Sunday Worship is Evidence for the Resurrection

The sudden change from Saturday observance to Sunday observance in the First Century is evidence of a momentous occurrence that lead to the change.

Many of the things we do have become so traditional and commonplace that we don’t think about when they started and why. One of those things is the practice of Christians gathering on Sundays for “worship” or “church”. After all, Christians have been gathering on Sundays for almost 2000 years!

But why? It isn’t that difficult to figure out from a thematic, theological position, but what is the history? And why is that important?

We are approaching another Easter so the topic of the resurrection is top of mind this time of year. Of course, the resurrection of Jesus is the answer to the questions I have posed.

Christians gather on Sundays because Sunday was the day of the resurrection according to the Gospel accounts (all four of them). While we take the Sunday gatherings for granted (unless you are a Seventh Day Adventist), the change from Saturday gatherings to Sunday gatherings has historical significance that supports the resurrection as an historical fact.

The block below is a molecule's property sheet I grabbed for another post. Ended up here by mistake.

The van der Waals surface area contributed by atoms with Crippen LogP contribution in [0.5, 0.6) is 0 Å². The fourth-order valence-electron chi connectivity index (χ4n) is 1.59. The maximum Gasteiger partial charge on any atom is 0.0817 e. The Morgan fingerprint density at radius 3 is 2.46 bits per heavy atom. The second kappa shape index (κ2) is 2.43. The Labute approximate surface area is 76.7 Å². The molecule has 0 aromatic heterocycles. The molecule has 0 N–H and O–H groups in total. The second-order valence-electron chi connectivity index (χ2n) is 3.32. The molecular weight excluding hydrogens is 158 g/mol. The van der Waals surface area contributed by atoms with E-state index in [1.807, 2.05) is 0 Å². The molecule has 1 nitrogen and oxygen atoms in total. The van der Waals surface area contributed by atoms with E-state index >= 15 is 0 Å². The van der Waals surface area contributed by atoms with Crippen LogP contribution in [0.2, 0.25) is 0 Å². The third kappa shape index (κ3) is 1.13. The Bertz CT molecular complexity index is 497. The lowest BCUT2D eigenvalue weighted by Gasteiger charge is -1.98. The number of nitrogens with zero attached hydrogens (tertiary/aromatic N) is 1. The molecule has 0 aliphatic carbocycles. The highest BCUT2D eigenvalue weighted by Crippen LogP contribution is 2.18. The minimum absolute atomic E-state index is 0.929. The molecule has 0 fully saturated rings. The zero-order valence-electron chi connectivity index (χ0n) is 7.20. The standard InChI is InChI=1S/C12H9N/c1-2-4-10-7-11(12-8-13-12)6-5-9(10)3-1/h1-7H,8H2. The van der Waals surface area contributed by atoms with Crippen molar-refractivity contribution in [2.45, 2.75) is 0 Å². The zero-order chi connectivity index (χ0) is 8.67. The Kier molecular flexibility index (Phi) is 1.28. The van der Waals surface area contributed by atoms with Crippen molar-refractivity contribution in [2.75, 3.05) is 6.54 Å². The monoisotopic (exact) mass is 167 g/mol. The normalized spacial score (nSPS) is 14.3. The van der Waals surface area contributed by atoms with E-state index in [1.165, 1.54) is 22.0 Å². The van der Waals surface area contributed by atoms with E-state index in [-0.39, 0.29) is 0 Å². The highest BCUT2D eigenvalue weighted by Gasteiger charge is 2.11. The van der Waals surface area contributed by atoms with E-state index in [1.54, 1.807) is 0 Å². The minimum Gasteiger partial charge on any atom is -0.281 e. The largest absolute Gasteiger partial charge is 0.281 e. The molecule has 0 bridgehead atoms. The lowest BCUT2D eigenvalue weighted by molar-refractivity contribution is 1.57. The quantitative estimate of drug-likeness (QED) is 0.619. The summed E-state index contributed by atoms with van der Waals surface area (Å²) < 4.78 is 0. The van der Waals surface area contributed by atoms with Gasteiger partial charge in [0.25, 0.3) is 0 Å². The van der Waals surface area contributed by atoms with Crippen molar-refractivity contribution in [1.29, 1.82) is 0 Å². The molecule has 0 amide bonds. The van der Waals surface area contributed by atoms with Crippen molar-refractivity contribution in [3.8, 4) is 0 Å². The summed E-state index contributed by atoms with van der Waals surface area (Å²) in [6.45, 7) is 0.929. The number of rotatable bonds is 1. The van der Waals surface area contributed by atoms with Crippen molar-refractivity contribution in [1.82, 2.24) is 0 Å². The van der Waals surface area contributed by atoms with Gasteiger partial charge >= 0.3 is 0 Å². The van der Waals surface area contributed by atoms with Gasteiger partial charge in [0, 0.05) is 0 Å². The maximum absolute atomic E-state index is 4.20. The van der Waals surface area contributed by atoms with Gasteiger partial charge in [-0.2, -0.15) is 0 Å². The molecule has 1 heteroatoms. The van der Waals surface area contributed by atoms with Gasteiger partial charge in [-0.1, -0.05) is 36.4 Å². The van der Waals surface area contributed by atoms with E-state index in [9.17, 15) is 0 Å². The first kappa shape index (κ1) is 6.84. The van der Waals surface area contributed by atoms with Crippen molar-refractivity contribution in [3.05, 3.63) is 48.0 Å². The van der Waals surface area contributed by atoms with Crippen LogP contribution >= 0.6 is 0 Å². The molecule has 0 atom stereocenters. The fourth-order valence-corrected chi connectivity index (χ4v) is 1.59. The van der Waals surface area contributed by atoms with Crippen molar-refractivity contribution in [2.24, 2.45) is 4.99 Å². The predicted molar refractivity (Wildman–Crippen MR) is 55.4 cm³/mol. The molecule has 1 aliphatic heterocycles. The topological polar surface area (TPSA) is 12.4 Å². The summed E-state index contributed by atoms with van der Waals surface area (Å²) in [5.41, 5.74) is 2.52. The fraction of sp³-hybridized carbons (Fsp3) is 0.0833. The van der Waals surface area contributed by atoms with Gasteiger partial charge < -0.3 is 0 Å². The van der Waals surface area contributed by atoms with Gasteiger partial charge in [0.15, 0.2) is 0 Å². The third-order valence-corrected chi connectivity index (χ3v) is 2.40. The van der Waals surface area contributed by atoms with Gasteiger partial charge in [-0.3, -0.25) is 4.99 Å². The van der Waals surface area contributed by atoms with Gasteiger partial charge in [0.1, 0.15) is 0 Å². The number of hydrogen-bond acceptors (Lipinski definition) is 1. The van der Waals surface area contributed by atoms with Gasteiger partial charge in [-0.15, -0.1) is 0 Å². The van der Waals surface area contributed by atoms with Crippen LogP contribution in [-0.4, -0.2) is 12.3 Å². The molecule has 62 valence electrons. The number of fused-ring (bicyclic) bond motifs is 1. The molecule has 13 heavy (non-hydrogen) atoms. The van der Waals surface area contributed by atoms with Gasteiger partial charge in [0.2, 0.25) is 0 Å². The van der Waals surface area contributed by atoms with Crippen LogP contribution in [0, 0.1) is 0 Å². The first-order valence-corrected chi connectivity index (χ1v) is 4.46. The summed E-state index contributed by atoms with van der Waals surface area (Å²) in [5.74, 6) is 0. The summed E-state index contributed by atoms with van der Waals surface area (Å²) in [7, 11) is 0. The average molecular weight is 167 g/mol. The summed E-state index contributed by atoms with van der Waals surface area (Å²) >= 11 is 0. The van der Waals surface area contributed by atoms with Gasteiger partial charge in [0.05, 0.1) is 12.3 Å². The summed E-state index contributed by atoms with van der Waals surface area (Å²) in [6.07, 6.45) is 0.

Christianity grew out of Judaism, of course. Jesus was a Jew and so were all of his first followers. The Sabbath (from sunset of Friday evening to the appearance of the stars in the sky on Saturday evening) is holy in Judaism. (See Wikipedia) The Sabbath is the 7th day of the calendar week for the Jews and represents the day God rested from creation.

Keeping the Sabbath as a holy day of rest was first commanded in the Torah (Exodus 16:26, 29) after the Exodus from Egypt. (Exodus 20:8-11) It is one of the Ten Commandments. The Sabbath continues to be faithfully and diligently observed in Jewish communities around the world to this day.